Setting boundaries with your ex-spouse is best when trying to move on after divorce while still fostering a respectful relationship for one another. Setting boundaries after divorce gives you time and space to grieve your losses and start healing. Here are some key points to consider while creating boundaries after your divorce.
Understand Why You Need Boundaries
There are dozens of situations that will change after your divorce, and while it may seem awkward, setting boundaries of how you both will interact and communicate with each other will make it much easier in the long-run. Boundaries will help you both to navigate the kind of relationship you want to have after the divorce is final. Consider the following questions while establishing boundaries with your ex,
How often do you want to communicate?
What's the best form of communication for you?
How will you handle family engagements with their family in a way that's comfortable for you and your child(ren)?
How will child(ren) drop off and pick-up be handled?
If healthy boundaries can give you and your ex-spouse the space you need to move forward. However, if you feel that you and your spouse did not have a healthy relationship, professional help may be needed in order to establish boundaries that will best help you move on from your ex.
Establish Ground Rules
Whether you have children or not, there are a few rules that are universal in dealing with an ex-spouse. As divorced individuals, you are not longer entangled in each others lives and are entitled to privacy about your personal life. Questions such as who you're seeing or where you're going should only be answered if you're comfortable doing so. If not, establish ground rules on how much of your new personal life you're willing to share with your ex.
Physical boundaries, such as your home, can provide must needed space between you and your ex-spouse. Ground rules for your physical space are just as important as any other boundaries you may feel you need. While in your residence, you're ex-spouse should be considered a guest, not an occupant, and needs to respect the boundaries you've put in place.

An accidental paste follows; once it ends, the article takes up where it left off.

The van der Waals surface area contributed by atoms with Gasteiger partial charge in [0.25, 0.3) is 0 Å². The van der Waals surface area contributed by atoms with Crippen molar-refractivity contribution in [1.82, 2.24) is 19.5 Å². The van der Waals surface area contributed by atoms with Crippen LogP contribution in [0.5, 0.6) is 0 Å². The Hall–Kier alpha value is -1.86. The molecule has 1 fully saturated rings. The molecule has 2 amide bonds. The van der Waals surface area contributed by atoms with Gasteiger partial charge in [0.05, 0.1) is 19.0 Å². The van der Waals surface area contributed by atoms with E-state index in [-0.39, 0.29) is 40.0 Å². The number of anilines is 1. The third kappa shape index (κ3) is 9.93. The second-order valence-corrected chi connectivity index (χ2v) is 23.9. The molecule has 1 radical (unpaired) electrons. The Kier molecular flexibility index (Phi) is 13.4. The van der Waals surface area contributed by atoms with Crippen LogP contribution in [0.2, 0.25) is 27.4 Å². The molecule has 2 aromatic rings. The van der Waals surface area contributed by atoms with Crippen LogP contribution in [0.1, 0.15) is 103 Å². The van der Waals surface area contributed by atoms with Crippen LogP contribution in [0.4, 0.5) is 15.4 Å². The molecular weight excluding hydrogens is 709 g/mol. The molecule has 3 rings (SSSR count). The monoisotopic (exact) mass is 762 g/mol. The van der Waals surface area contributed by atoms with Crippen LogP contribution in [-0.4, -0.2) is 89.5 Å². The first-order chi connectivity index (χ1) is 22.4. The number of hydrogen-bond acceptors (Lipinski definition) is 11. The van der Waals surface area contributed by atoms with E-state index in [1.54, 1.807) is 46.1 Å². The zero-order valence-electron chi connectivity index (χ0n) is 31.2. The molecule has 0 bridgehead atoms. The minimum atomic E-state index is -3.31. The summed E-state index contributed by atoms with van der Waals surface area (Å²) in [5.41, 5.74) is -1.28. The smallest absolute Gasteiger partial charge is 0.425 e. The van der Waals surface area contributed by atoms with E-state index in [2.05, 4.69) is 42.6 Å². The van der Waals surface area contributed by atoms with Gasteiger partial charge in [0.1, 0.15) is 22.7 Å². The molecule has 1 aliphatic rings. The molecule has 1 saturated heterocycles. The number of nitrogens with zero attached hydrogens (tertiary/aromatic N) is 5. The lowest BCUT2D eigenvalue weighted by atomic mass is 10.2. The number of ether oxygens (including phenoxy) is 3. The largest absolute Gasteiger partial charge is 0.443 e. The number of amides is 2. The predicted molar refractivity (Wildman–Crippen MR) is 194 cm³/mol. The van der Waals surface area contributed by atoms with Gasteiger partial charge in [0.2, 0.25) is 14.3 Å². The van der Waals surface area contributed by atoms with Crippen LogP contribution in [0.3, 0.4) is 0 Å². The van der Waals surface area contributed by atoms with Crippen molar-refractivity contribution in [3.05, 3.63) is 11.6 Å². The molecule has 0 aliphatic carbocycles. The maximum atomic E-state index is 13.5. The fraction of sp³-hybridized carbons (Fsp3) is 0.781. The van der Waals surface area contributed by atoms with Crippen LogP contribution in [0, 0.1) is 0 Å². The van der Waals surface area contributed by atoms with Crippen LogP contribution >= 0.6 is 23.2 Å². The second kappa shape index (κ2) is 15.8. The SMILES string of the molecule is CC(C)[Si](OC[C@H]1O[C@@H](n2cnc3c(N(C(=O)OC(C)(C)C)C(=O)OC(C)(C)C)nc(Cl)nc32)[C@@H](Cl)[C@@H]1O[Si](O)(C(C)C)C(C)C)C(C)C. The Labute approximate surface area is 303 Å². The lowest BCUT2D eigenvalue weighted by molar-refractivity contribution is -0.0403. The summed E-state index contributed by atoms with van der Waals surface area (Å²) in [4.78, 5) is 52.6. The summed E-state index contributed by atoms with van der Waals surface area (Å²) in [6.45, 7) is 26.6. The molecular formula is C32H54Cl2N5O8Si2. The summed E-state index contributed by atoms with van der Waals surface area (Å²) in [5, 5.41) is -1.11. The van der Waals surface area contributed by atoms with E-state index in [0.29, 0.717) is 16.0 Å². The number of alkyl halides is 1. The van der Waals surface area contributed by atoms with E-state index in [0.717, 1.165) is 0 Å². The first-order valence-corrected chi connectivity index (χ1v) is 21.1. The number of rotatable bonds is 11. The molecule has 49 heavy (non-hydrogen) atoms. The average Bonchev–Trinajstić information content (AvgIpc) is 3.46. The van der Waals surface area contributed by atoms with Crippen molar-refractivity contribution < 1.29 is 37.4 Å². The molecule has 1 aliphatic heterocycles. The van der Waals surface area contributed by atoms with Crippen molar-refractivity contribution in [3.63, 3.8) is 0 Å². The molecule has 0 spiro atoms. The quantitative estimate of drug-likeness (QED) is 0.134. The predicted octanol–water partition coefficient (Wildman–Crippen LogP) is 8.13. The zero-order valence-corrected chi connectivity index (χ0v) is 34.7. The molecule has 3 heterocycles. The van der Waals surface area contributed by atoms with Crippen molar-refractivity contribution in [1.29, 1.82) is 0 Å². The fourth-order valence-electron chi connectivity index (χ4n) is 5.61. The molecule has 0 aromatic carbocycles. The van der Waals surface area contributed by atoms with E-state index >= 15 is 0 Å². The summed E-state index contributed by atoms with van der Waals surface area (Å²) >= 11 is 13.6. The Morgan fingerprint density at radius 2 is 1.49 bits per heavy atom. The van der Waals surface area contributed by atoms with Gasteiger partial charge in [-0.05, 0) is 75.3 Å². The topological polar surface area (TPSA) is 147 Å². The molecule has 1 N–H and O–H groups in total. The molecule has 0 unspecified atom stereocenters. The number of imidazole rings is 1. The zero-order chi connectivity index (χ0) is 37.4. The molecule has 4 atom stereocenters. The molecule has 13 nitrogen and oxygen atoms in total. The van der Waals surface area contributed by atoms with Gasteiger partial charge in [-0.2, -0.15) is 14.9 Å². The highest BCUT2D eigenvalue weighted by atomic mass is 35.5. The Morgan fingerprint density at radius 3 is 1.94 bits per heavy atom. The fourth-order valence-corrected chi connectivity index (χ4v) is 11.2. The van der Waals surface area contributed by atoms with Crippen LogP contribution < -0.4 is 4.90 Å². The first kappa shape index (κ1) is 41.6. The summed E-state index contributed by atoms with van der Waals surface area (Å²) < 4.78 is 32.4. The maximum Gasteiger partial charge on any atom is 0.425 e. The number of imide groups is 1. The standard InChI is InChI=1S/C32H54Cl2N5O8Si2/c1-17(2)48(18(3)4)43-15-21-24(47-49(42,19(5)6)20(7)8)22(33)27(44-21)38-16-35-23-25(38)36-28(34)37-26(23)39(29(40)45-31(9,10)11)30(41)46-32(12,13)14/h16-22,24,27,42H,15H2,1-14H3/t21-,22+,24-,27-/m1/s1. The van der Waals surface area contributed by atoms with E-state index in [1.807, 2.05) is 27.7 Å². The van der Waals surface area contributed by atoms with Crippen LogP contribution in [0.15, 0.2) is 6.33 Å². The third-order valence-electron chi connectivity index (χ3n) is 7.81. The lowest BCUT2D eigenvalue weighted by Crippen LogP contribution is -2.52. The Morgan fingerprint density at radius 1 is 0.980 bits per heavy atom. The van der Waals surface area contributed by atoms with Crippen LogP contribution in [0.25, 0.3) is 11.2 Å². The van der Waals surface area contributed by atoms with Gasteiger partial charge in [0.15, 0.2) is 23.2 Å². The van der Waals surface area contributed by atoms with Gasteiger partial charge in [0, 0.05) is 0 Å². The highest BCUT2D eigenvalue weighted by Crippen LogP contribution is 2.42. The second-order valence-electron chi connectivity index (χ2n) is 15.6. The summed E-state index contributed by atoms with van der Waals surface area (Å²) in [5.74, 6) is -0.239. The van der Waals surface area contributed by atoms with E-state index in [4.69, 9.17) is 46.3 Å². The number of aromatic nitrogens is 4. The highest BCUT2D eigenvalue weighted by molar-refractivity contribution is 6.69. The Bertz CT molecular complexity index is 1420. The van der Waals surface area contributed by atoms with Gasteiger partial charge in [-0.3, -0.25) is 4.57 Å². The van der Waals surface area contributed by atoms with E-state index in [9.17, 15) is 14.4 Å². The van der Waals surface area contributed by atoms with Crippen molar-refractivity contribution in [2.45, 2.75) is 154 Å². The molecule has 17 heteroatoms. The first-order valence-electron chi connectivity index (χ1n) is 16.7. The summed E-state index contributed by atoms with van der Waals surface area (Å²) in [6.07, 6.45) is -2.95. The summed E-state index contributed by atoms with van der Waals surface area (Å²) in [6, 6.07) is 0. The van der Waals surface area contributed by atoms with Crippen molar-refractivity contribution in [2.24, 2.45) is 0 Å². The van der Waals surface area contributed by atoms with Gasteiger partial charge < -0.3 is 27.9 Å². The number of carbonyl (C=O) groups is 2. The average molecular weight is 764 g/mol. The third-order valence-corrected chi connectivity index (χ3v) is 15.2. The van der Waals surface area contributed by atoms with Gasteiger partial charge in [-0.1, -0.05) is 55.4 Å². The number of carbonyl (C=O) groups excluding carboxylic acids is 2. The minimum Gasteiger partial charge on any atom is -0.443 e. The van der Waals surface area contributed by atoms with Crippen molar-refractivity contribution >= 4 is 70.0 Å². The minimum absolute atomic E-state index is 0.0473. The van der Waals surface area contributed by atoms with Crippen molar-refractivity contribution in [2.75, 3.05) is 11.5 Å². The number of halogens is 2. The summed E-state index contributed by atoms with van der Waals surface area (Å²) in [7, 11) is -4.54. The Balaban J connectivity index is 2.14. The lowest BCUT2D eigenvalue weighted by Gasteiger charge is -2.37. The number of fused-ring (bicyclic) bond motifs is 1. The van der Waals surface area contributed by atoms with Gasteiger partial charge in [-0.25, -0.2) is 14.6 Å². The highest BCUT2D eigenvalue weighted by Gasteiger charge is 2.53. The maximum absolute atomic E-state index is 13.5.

Both you and your ex-spouse need to understand that these ground rules are not indented to hurt anyone, but rather help you both adjust to roles other than Husband and Wife while still maintaining a relationship.
Find Healthy Means of Communication
Healthy means of communication are important when it comes to creating boundaries after your divorce. If you share child(ren), agree to not use your them as messengers as well as keep your conversations about each other positive and respectful around them. Set ground rules for how and when the two of you will talk to each other as well as how the conversation should go. Let your ex know you will speak to one another in respectful ways or the conversation is over.
Limit the boundaries of communication to what you're comfortable with. If your ex-spouse is calling you constantly, establish that you would rather communicate via email or only certain hours of the day via text or short phone call. If your communication tends to end in arguments or high emotions, let your ex know that communication will be limited to only what is necessary for the kids or legal matters.
Don't Be Scared To Ask For Help
Sometimes, there's a fine line between too relaxed and too rigid and it can be difficult to find the right boundaries for you and your ex-spouse. One might want boundaries more strict/relaxed than the other and raising children together can complicate boundaries further. If you’re struggling to figure out what boundaries you need or find an agreement, get a third party involved. A therapist, relationship counselor, or court mediator can help you figure out boundaries that work for everyone involved.
Remember, healthy boundaries benefit everyone. It is not selfish or mean to set boundaries that best help you heal. You do not have to do things to make your ex-spouse happy and should meet your own needs first. The good news is that you can do all of this and still be a good person and parent.
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